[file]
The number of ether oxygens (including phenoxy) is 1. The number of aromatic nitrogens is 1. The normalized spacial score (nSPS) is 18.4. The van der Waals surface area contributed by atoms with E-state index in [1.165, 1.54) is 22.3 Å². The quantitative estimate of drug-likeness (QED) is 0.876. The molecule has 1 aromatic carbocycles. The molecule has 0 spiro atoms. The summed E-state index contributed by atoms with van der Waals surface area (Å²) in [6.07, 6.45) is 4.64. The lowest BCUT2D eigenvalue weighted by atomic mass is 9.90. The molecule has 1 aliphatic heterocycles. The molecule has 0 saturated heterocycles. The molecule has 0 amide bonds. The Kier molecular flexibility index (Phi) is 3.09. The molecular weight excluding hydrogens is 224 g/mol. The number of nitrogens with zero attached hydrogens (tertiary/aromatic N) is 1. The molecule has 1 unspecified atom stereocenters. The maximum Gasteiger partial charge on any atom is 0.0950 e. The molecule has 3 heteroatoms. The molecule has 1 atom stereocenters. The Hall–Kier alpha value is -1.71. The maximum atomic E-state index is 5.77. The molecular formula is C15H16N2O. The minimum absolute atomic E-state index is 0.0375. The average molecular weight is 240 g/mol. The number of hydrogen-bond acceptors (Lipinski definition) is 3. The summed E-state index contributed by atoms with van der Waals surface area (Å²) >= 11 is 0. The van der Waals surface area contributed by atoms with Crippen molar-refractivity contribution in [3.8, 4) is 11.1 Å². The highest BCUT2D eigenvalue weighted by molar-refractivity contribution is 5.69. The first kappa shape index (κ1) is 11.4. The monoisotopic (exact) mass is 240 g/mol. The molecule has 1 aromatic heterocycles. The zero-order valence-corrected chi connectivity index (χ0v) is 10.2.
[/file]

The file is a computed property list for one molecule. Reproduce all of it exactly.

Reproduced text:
The number of ether oxygens (including phenoxy) is 1. The number of aromatic nitrogens is 1. The normalized spacial score (nSPS) is 18.4. The van der Waals surface area contributed by atoms with E-state index in [1.165, 1.54) is 22.3 Å². The quantitative estimate of drug-likeness (QED) is 0.876. The molecule has 1 aromatic carbocycles. The molecule has 0 spiro atoms. The summed E-state index contributed by atoms with van der Waals surface area (Å²) in [6.07, 6.45) is 4.64. The lowest BCUT2D eigenvalue weighted by atomic mass is 9.90. The molecule has 1 aliphatic heterocycles. The molecule has 0 saturated heterocycles. The molecule has 0 amide bonds. The Kier molecular flexibility index (Phi) is 3.09. The molecular weight excluding hydrogens is 224 g/mol. The number of nitrogens with zero attached hydrogens (tertiary/aromatic N) is 1. The molecule has 1 unspecified atom stereocenters. The maximum Gasteiger partial charge on any atom is 0.0950 e. The molecule has 3 heteroatoms. The molecule has 1 atom stereocenters. The Hall–Kier alpha value is -1.71. The maximum atomic E-state index is 5.77. The molecular formula is C15H16N2O. The minimum absolute atomic E-state index is 0.0375. The average molecular weight is 240 g/mol. The number of hydrogen-bond acceptors (Lipinski definition) is 3. The summed E-state index contributed by atoms with van der Waals surface area (Å²) >= 11 is 0. The van der Waals surface area contributed by atoms with Crippen molar-refractivity contribution in [3.8, 4) is 11.1 Å². The highest BCUT2D eigenvalue weighted by molar-refractivity contribution is 5.69. The first kappa shape index (κ1) is 11.4. The monoisotopic (exact) mass is 240 g/mol. The molecule has 1 aromatic heterocycles. The zero-order valence-corrected chi connectivity index (χ0v) is 10.2.